Patients and methods Top


The present study included:

  1. Study group: 20 AA patients (14 males and six females).
  2. Control group: 20 age-matched and sex-matched healthy controls.They were recruited from the dermatology outpatient clinic of Ain Shams University Hospital from April 2014 to September 2014. An informed written consent was taken from patients before enrollment in the study.
Inclusion criteria

Both types of AA were included in the study: patchy and extensive (AT/AU).

Exclusion criteria

  1. Age above 55 years.
  2. History of otological disease.
  3. History of head trauma.
  4. History of chronic noise exposure.
  5. History of familial hearing loss.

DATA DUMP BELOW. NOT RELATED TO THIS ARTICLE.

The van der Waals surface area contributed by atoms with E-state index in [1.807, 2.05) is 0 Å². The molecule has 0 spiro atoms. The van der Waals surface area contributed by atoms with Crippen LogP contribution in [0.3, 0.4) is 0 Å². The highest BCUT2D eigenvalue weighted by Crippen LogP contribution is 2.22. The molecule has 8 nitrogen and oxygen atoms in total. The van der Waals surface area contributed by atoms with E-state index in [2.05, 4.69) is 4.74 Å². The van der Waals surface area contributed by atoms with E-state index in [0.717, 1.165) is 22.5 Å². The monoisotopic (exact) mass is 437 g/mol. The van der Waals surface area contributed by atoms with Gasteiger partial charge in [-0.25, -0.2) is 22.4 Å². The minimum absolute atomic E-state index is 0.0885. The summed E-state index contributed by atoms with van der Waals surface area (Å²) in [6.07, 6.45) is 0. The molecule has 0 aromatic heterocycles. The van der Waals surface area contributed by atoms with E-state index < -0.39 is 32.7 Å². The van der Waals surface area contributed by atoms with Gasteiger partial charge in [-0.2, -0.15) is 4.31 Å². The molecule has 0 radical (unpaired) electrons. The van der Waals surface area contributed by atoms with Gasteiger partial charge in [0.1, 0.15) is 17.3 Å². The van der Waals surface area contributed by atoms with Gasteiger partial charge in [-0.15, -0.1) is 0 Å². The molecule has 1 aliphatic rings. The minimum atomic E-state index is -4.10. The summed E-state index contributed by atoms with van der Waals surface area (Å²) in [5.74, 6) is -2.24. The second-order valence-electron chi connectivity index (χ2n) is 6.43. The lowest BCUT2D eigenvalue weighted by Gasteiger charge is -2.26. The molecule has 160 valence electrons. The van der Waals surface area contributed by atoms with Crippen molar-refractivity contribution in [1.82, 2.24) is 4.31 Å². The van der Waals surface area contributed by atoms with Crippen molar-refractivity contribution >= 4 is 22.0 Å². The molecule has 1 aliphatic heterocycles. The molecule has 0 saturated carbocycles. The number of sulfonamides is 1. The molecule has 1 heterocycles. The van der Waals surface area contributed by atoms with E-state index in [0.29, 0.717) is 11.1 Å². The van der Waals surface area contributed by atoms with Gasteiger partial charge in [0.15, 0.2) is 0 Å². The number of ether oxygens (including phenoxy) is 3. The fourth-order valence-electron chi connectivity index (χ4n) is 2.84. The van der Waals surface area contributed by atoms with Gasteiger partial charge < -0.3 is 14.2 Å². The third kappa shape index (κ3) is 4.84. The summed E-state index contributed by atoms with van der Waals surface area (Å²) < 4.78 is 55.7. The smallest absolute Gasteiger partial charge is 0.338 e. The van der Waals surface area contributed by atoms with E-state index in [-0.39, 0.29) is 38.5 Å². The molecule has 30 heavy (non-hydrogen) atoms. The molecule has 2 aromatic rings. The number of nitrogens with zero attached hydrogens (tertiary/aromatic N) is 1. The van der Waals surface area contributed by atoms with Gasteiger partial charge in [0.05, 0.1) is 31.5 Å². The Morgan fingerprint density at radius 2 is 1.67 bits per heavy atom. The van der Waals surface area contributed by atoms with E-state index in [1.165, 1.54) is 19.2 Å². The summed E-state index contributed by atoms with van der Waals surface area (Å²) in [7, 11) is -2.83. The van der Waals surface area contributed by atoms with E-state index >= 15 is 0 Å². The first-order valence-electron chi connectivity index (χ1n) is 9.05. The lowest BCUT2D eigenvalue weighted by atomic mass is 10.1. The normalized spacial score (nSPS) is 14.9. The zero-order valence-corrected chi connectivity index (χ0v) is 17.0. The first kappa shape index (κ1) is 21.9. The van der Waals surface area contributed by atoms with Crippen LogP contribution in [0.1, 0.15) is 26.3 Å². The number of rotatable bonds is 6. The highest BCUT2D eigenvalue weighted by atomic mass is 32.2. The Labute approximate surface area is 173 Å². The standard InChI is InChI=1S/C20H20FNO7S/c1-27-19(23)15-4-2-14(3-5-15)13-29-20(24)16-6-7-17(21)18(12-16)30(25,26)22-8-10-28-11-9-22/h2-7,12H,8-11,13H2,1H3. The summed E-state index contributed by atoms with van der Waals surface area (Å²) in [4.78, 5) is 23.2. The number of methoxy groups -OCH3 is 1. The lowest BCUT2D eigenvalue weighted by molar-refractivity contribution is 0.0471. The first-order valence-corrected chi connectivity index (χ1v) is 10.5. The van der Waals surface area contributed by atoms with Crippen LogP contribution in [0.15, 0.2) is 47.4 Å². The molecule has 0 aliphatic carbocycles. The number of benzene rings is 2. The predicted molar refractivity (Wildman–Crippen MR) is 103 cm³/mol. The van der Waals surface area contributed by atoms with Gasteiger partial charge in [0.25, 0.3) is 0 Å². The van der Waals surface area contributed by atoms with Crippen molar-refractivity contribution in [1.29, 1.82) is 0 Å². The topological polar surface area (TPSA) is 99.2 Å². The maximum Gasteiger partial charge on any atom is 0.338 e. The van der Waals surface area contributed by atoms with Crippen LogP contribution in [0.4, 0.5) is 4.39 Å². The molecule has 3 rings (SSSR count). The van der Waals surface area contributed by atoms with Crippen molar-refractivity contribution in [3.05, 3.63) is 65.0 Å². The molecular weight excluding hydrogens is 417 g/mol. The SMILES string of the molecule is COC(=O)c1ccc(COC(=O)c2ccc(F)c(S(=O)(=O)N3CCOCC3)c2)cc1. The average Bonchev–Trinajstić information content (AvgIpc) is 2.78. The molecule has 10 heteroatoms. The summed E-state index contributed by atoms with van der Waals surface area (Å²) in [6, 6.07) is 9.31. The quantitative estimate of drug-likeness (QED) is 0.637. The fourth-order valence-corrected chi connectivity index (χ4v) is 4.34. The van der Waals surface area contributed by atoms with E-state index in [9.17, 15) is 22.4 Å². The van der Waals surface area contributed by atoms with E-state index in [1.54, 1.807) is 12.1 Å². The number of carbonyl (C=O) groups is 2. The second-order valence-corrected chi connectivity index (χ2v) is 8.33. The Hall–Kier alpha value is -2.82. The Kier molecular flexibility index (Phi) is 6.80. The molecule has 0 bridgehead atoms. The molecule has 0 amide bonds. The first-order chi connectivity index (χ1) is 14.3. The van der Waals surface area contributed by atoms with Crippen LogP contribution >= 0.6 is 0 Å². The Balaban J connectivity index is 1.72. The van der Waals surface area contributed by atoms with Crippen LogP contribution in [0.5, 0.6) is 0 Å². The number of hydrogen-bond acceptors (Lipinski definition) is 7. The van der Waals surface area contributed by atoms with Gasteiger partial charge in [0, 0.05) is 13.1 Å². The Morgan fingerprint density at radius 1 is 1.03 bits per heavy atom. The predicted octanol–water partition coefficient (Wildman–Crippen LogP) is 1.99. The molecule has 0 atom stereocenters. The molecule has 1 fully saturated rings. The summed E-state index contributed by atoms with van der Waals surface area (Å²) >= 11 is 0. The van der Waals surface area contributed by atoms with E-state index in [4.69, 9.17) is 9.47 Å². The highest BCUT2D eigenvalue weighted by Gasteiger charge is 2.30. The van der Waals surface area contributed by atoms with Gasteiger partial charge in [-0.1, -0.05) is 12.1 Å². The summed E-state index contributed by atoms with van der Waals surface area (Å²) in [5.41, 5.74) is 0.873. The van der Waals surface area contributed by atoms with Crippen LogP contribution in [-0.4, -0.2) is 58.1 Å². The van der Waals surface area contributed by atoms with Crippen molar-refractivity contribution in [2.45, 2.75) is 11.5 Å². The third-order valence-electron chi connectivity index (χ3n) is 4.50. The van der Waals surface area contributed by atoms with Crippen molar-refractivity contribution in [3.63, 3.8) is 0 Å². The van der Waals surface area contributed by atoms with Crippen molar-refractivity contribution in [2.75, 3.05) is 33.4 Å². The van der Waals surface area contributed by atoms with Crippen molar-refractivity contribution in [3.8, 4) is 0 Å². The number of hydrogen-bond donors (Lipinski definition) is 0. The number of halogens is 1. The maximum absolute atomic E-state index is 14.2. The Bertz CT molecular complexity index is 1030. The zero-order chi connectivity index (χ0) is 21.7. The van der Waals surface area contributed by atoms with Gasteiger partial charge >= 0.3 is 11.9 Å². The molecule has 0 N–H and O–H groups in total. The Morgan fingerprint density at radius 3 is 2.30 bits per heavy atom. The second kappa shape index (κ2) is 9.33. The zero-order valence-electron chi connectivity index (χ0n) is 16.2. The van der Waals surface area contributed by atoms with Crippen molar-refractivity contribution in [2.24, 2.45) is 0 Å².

6. Middle ear disease (type B or C tympanogram, gap of at least 5 dB between the air and bone conduction thresholds in either ear).
  7. Systemic ototoxic drug - for example, gentamicin, furosemide and corticosteroid - intake.
  8. Systemic disease (diabetes or hypertension).
  9. Other autoimmune diseases - for example, autoimmune thyroid disorders, psoriasis, pernicious anemia and vitiligo.
  10. Other causes of patchy hair loss - for example, telogen effluvium, androgentic alopecia, trichotillomania and tinea capitis.
Methods

At the first visit all patients were subjected to:

History

A full history taking was conducted with special emphasis on essential data that were collected according to the guidelines of National Alopecia Areata Foundation as follows [8] :

  1. Personal history : Name, age, sex, occupation, marital status and special habits of medical importance and residency.